pedient no one in the company would probably ever
travel through the contents of a whole paper.

Newspapers always excite curiosity. No one ever
lays one down without a feeling of disappointment.

What an eternal time that gentleman in black, at
Nando's, keeps the paper ! I am sick of hearing the
waiter bawling out incessantly, "the Chronicle is in
hand, Sir."


Coming in to an inn at night having ordered
your supper what can be more delightful than to
find lying in the window-seat, left there time out of
mind by the carelessness of some former guest two
or three numbers of the old Town and Country Maga-
zine, with its amusing tete-a-tete pictures "The

Royal Lover and Lady G ;" "The Melting

Platonic and the old Beau," and such like anti-
quated scandal? Would you exchange it at that
time, and in that place for a better book ?

Poor Tobin, who latterly fell blind, did not regret
it so much for the weightier kinds of reading the
Paradise Lost, or Comus, he could have read to him
but he missed the pleasure of skimming over with
his own eye a magazine, or a light pamphlet.

I should not care to be caught in the serious
avenues of some cathedral alone, and reading Can-

I do not remember a more whimsical surprise than
having been once detected by a familiar damsel
reclined at my ease upon the grass, on Primrose Hill
(her Cythera), reading Pamela. There was noth-
ing in the book to make a man seriously ashamed at
the exposure ; but as she seated herself down by me,
and seemed determined to read in company, I could
have wished it had been any other book. We
read on very sociably for a few pages ; and, not find-
ing the author much to her taste, she got up, and


went away. Gentle casuist, I leave it to thee to con-
jecture, whether the blush (for there was one between
us) was the property of the nymph or the swain in
this dilemma. From me you shall never get the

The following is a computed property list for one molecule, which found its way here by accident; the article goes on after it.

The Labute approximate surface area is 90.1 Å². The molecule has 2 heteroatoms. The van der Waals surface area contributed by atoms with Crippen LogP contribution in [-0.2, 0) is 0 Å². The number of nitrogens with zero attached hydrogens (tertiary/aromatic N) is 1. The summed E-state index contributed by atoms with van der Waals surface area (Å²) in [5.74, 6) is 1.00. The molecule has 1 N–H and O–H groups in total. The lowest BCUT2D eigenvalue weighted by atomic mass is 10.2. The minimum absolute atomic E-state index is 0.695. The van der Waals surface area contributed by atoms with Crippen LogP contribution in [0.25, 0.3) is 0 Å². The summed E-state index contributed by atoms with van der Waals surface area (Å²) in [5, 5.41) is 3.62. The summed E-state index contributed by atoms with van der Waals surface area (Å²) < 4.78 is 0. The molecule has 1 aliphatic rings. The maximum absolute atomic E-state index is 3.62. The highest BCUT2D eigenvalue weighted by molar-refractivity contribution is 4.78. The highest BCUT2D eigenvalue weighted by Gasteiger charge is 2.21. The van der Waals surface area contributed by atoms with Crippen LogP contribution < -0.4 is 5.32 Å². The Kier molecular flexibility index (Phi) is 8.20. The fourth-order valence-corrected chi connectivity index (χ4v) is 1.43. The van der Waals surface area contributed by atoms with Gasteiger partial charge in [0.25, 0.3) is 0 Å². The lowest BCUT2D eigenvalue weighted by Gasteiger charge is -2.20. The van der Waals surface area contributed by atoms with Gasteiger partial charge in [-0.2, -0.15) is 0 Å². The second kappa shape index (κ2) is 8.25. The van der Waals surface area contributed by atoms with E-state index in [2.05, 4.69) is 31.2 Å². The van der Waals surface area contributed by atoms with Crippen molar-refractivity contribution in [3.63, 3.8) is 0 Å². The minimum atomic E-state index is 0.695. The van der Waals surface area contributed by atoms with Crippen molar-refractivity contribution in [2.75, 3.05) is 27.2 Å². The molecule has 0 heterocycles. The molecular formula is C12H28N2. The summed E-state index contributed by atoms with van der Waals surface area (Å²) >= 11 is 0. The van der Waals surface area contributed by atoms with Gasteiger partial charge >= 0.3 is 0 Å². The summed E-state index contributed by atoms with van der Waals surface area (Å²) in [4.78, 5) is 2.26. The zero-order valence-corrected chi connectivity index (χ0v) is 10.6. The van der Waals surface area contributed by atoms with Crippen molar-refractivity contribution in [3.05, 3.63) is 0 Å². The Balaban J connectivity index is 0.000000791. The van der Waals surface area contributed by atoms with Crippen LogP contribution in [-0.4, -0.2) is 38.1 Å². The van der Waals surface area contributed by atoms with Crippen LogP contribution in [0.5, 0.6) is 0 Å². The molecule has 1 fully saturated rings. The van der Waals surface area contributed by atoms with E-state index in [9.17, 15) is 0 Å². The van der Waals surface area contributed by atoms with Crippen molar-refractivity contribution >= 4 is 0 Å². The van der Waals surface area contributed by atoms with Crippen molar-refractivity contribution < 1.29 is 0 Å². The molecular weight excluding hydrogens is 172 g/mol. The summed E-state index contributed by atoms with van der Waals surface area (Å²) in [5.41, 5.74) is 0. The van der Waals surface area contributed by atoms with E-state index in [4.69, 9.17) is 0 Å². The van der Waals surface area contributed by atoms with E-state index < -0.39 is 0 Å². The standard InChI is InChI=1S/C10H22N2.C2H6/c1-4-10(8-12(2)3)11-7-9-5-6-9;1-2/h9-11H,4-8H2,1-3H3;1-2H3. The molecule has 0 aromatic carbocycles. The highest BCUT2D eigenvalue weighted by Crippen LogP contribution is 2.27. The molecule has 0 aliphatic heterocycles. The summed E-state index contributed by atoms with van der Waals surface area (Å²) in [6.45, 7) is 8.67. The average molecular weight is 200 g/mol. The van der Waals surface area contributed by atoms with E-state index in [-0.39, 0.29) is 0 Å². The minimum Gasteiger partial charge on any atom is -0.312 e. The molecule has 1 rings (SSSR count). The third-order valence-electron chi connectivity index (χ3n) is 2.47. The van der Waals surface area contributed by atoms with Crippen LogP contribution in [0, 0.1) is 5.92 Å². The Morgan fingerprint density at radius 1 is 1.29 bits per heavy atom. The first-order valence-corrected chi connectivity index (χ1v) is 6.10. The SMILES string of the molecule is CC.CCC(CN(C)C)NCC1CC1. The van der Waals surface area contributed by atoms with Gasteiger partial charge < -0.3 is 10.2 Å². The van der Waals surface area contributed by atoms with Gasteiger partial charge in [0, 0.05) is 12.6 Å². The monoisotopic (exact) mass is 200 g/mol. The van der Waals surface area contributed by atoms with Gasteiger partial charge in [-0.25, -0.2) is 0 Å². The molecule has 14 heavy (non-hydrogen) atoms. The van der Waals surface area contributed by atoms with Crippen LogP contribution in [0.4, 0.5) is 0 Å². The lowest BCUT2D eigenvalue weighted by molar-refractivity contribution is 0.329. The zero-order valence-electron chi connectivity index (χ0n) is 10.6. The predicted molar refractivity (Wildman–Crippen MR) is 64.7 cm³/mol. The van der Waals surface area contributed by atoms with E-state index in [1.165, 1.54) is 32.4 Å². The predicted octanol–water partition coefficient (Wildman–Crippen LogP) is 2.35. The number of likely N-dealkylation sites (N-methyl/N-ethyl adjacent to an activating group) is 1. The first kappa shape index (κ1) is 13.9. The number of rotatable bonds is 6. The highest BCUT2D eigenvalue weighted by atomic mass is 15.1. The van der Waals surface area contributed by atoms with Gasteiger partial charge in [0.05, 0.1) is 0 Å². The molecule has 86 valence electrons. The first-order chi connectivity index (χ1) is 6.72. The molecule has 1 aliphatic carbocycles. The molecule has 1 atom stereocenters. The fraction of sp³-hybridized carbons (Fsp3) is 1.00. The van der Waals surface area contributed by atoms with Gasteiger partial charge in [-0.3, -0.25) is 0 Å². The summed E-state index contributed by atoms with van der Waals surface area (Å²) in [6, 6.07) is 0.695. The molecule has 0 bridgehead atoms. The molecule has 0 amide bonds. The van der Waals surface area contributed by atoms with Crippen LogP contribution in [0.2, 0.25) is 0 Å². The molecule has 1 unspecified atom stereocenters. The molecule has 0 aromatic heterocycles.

I am not much a friend to out-of-doors reading.
I cannot settle my spirits to it. I knew a Unitarian
minister, who was generally to be seen upon Snow-
hill (as yet Skinner's-street was not), between the
hours of ten and eleven in the morning, studying a
volume of Lardner. I own this to have been a strain
of abstraction beyond my reach. I used to admire
how he sidled along, keeping clear of secular con-
tacts. An illiterate encounter with a porter's knot,
or a bread basket, would have quickly put to flight all
the theology I am master of, and have left me worse
than indifferent to the five points.

There is a class of street-readers, whom I can never
contemplate without affection the poor gentry, who,
not having wherewithal to buy or hire a book, filch a
little learning at the open stalls the owner, with his
hard eye, casting envious looks at them all the while,
and thinking when they will have done. Venturing
tenderly, page after page, expecting every moment
when he shall interpose his interdict, and yet unable
to deny themselves the gratification, they " snatch a
fearful joy." Martin B , in this way, by daily frag-
ments, got through two volumes of Clarissa, when the


stall-keeper damped his laudable ambition, by asking
him (it was in his younger days) whether he meant
to purchase the work. M. declares, that under no
circumstances of his life did he ever peruse a book
with half the satisfaction which he took in those un-
easy snatches. A quaint poetess of our day has moral-
ised upon this subject in two very touching but homely

I saw a boy with eager eye

Open a book upon a stall,

And read, as he 'd devour it all ;

Which when the stall-man did espy,

Soon to the boy I heard him call,

" You, Sir, you never buy a book,

Therefore in one you shall not look."

The boy pass'd slowly on, and with a sigh

He wish'd he never had been taught to read,

Then of the old churl's books he should have had no need.

Of sufferings the poor have many,

Which never can the rich annoy :

I soon perceiv'd another boy,

Who look'd as if he 'd not had any

Food, for that day at least enjoy